Three churches in Minnesota are suing Democratic Gov. Tim Walz for placing “unreasonable restrictions” on church services.
Pastors Gerald Ernst of Land of Promise Church, Eric Anderson of Life Spring Church, and Darryl Knappen of Cornerstone Church of Alexandria filed a federal lawsuit on Thursday against the governor for restrictions that limit congregations to 50 percent capacity and mandate mask-wearing and social distancing.
Walz signed Executive Order 20-74 on June 5, which limited indoor church services to 50 percent capacity and no more than 250 people total. It also mandated at least six feet of social distancing.
While the restrictions on capacity limit congregants’ ability to come to church, the social distancing requirements also interfere with their worship. Worshippers take communion, hold hands during communal prayer, and lay hands on each other — activities that are impossible from six feet away.
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Minnesota’s mask-wearing requirement also poses a problem. “Wearing a mask makes singing, verbally praying and receiving communion at church more difficult and, at times, impossible,” the lawsuit alleges. On July 22, Walz signed Executive Order 20-81, which requires face masks indoors.
Further, as the lawsuit points out, the face mask requirement contradicts another Minnesota law which criminalizes concealing your identity by wearing a mask.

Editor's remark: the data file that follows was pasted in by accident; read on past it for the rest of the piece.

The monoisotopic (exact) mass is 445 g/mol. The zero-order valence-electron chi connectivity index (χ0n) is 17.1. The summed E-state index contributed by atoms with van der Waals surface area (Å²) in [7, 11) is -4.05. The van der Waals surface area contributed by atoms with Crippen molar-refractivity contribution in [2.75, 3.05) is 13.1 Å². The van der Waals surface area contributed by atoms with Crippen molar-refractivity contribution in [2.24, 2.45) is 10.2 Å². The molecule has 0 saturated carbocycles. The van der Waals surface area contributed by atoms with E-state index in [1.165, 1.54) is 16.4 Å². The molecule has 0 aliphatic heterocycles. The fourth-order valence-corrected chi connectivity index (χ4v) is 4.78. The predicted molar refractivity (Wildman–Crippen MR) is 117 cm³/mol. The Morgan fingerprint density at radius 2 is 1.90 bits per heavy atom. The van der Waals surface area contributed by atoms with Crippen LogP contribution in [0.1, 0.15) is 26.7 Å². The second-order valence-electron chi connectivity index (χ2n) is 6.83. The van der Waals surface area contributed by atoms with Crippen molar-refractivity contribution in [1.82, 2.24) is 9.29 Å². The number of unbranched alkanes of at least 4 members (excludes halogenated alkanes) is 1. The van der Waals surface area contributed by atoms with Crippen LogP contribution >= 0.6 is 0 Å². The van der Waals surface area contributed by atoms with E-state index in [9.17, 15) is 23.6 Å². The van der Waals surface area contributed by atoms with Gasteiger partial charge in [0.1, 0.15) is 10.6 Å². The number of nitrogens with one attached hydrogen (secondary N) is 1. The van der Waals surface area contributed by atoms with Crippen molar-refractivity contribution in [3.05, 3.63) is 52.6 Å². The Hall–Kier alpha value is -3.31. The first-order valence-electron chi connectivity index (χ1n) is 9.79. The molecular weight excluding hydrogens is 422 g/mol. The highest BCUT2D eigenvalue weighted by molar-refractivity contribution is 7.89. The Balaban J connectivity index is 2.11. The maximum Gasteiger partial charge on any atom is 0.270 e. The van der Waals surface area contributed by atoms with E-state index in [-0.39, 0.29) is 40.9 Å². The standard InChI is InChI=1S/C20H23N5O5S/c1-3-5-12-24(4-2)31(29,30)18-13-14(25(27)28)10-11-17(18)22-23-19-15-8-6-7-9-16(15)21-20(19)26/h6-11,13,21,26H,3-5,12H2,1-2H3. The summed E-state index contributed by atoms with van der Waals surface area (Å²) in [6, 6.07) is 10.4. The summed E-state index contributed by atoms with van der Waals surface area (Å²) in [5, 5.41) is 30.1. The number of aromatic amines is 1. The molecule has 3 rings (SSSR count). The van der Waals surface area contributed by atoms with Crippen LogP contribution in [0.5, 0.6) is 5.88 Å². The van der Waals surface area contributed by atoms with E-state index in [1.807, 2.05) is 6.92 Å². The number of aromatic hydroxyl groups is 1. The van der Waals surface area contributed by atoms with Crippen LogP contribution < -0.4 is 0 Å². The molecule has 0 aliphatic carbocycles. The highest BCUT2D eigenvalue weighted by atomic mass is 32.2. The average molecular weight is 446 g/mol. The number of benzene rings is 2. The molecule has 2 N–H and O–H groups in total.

“Governor Walz wants to prosecute Minnesotans for religious attendance,” said Thomas More Society Special Counsel Erick Kaardal, who is representing the churches. “Other states, including Texas, Illinois, and Ohio have excluded churches from COVID-19 mask mandates. Unlike Walz, those states have recognized that you cannot criminalize religious attendance at houses of worship for any reason.” Minnesota state legislator Jeff Backer also joined the lawsuit as a plaintiff.
These three churches aren’t the only ones that have sued Walz. Northland Baptist Church of St. Paul and Living Word Christian Center, along with several businesses, filed a lawsuit on May 6 protesting his “unconstitutional” executive orders.
Walz also isn’t the first governor to come under fire for restricting church services. In June, a federal judge in New York found that Gov. Andrew Cuomo and NYC Mayor Bill de Blasio were enforcing an unconstitutional double standard by restricting religious services more than other businesses, while also encouraging mass protests.
California Gov. Gavin Newsom is embroiled in a lawsuit against Grace Community Church and its pastor, John MacArthur. MacArthur sued Newsom after the city of Los Angeles threatened MacArthur with fines and arrest for holding church services in person.